🇨🇳 Xinjiang: The story Beijing doesn't want reported | The Listening Post
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82.891 Quality: HD Published: 22 Sep 2018 Uploader: Al Jazeera English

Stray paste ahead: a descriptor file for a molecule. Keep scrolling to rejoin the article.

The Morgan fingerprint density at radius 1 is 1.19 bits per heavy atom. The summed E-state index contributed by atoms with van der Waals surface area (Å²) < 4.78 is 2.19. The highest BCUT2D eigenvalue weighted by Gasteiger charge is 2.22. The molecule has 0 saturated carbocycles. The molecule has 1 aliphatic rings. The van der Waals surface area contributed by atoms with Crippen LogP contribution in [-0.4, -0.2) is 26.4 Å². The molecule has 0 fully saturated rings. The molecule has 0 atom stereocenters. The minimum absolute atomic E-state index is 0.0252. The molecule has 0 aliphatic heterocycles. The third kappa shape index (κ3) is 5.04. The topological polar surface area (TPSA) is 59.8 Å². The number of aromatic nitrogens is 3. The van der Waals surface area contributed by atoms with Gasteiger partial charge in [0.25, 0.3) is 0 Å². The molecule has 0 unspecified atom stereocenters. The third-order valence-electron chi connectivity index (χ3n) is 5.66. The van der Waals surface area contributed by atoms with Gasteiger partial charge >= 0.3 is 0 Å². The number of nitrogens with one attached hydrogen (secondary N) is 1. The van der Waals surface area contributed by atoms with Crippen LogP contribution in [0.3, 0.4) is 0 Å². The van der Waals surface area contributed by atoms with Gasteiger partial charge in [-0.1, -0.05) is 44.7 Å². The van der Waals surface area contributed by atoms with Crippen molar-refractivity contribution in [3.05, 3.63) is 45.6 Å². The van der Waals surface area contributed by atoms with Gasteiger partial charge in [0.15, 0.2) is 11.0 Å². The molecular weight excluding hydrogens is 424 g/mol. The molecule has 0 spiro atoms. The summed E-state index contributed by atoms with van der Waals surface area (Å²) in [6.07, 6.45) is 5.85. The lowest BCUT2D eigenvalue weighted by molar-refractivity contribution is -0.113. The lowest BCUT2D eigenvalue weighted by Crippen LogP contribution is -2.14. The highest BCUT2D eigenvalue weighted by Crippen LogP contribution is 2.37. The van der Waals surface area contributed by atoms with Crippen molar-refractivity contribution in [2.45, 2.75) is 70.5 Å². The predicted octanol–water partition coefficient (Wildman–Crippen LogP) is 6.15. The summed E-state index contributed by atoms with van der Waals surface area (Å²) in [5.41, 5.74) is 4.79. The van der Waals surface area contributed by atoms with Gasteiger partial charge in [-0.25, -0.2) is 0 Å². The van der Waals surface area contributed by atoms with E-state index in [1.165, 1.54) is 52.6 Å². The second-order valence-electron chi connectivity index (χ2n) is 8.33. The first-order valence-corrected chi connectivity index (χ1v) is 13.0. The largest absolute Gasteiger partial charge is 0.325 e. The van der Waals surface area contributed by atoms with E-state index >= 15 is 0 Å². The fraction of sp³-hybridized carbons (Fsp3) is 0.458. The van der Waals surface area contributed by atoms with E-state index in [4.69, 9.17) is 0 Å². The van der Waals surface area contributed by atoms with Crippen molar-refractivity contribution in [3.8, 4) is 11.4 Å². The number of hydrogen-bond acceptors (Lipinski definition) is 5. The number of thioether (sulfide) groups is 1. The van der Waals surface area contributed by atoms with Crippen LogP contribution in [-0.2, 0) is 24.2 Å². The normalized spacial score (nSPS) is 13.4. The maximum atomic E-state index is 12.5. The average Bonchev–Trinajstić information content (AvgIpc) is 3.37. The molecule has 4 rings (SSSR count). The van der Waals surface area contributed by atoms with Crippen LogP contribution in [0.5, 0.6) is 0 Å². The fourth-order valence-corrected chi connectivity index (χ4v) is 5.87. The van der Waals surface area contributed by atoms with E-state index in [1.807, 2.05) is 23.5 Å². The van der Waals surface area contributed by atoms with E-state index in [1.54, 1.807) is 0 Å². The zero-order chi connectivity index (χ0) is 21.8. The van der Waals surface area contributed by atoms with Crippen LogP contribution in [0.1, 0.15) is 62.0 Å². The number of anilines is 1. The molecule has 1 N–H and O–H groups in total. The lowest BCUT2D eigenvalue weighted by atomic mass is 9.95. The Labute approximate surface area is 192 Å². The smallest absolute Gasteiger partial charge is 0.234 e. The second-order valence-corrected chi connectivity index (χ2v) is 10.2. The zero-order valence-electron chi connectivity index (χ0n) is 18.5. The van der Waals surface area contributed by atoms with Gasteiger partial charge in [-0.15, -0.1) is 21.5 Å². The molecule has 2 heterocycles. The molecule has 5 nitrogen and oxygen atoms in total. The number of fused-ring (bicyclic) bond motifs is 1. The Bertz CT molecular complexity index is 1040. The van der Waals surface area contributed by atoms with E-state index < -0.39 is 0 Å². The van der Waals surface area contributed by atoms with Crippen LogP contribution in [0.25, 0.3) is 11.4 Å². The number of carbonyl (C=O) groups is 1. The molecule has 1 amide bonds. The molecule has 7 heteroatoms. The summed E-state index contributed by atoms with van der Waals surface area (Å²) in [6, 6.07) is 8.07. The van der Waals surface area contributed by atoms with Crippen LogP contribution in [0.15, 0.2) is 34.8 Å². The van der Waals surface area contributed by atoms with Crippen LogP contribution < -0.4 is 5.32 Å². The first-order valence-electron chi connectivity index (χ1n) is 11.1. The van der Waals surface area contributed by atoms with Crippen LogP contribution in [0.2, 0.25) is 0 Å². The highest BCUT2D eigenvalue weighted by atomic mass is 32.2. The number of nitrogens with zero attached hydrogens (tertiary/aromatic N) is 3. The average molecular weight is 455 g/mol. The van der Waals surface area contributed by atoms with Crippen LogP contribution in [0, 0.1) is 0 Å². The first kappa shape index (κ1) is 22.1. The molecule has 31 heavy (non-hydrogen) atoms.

On The Listening Post this week: A two-part special on media in China: Under-reporting of the state's treatment of Uighur Muslims, and the tale of the Southern Media Group. Xinjiang: The story Beijing doesn't want reported The alleged mass incarceration of Uighur and other Turkic Muslim minorities - more than a million of them - in the Xinjiang Uighur Autonomous Region is a story the Chinese government does not want out there. For foreign journalists, reporting on it could mean a one-way ticket out of the country. Chinese journalists reporting on it have it worse: they are facing threats, violence and in some cases prison sentences. The Chinese media echo their government's security narrative on this; that the measures are necessary given separatist movements in the area prone to violence. And the terminology can be telling. What the international media call "internment camps" and "forced indoctrination", the Chinese media describe as "political education centres" and "counter extremism training schools". Contributors Megha Rajagopalan - correspondent, Buzzfeed News Alim Seytoff - director of Uyghur Service, Radio Free Asia Emily Feng - China correspondent, Financial Times Einar Tangen - economic adviser to the Chinese government On our radar Richard Gizbert speaks to producer Tariq Nafi about how the #MeToo campaign is making its mark in German media and how yet another big name in print, Time Magazine, has been bought out by a tech billionaire. The story of China's Southern Media Group About six years ago, in 2012, The Listening Post reported on what was an under-covered aspect of Chinese journalism: the rise of investigative news outlets. One of the organisations we looked at then was the Southern Media Group, which had a track record of investing in deeply reported, muck-raking journalism that held Communist Party officials to account and even resulted in some political and legal reforms. That's not the case now. After a few serious run-ins with the authorities, Southern Media and its journalists came under a kind of pressure that has severely handicapped its investigative reporting. This is just one case in a landscape that has seen significant shifts. Greater state monitoring and control of media, as well as increased competition and falling advertising revenues have all had an impact. The Listening Post's Meenakshi Ravi reports. Contributors Maria Repnikova - assistant professor, Georgia State University Chang Ping - former news director, Southern Weekly Fang Kecheng - former political reporter, Southern Weekly Steve Tsang - director, SOAS China Institute - Subscribe to our channel: http://aje.io/AJSubscribe - Follow us on Twitter: https://twitter.com/AJEnglish - Find us on Facebook: https://www.facebook.com/al... - Check our website: https://www.aljazeera.com/ More from The Listening Post on: YouTube - http://aje.io/listeningpostYT Facebook - http://facebook.com/AJListe... Twitter - http://twitter.com/AJListen... Website - http://aljazeera.com/listen...